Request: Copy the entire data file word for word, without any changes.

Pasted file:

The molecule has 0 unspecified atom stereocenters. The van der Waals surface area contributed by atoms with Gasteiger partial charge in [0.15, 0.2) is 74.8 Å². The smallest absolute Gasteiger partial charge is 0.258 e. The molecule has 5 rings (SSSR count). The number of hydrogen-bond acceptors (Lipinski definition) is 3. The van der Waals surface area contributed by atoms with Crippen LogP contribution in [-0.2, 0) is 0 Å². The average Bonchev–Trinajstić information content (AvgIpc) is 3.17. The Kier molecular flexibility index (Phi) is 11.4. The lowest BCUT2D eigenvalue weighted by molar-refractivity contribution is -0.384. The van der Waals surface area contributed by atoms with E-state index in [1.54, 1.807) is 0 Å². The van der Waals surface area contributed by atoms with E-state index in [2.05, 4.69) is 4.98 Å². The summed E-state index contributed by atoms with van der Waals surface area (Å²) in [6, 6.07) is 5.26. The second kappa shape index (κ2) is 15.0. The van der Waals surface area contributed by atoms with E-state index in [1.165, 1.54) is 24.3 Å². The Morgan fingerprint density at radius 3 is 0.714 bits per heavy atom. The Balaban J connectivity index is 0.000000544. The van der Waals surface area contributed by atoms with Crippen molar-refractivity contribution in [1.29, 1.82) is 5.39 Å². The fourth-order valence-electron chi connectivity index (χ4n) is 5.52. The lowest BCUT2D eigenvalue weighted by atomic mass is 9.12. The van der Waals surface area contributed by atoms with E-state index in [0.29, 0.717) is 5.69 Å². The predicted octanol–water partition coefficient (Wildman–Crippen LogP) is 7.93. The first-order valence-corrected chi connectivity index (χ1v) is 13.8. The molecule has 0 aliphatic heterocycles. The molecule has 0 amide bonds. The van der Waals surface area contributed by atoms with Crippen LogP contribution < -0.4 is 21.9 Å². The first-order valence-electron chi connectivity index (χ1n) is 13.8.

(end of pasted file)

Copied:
The molecule has 0 unspecified atom stereocenters. The van der Waals surface area contributed by atoms with Gasteiger partial charge in [0.15, 0.2) is 74.8 Å². The smallest absolute Gasteiger partial charge is 0.258 e. The molecule has 5 rings (SSSR count). The number of hydrogen-bond acceptors (Lipinski definition) is 3. The van der Waals surface area contributed by atoms with Crippen LogP contribution in [-0.2, 0) is 0 Å². The average Bonchev–Trinajstić information content (AvgIpc) is 3.17. The Kier molecular flexibility index (Phi) is 11.4. The lowest BCUT2D eigenvalue weighted by molar-refractivity contribution is -0.384. The van der Waals surface area contributed by atoms with E-state index in [1.54, 1.807) is 0 Å². The van der Waals surface area contributed by atoms with E-state index in [2.05, 4.69) is 4.98 Å². The summed E-state index contributed by atoms with van der Waals surface area (Å²) in [6, 6.07) is 5.26. The second kappa shape index (κ2) is 15.0. The van der Waals surface area contributed by atoms with E-state index in [1.165, 1.54) is 24.3 Å². The Morgan fingerprint density at radius 3 is 0.714 bits per heavy atom. The Balaban J connectivity index is 0.000000544. The van der Waals surface area contributed by atoms with Crippen molar-refractivity contribution in [1.29, 1.82) is 5.39 Å². The fourth-order valence-electron chi connectivity index (χ4n) is 5.52. The lowest BCUT2D eigenvalue weighted by atomic mass is 9.12. The van der Waals surface area contributed by atoms with E-state index in [0.29, 0.717) is 5.69 Å². The predicted octanol–water partition coefficient (Wildman–Crippen LogP) is 7.93. The first-order valence-corrected chi connectivity index (χ1v) is 13.8. The molecule has 0 aliphatic heterocycles. The molecule has 0 amide bonds. The van der Waals surface area contributed by atoms with Crippen LogP contribution < -0.4 is 21.9 Å². The first-order valence-electron chi connectivity index (χ1n) is 13.8.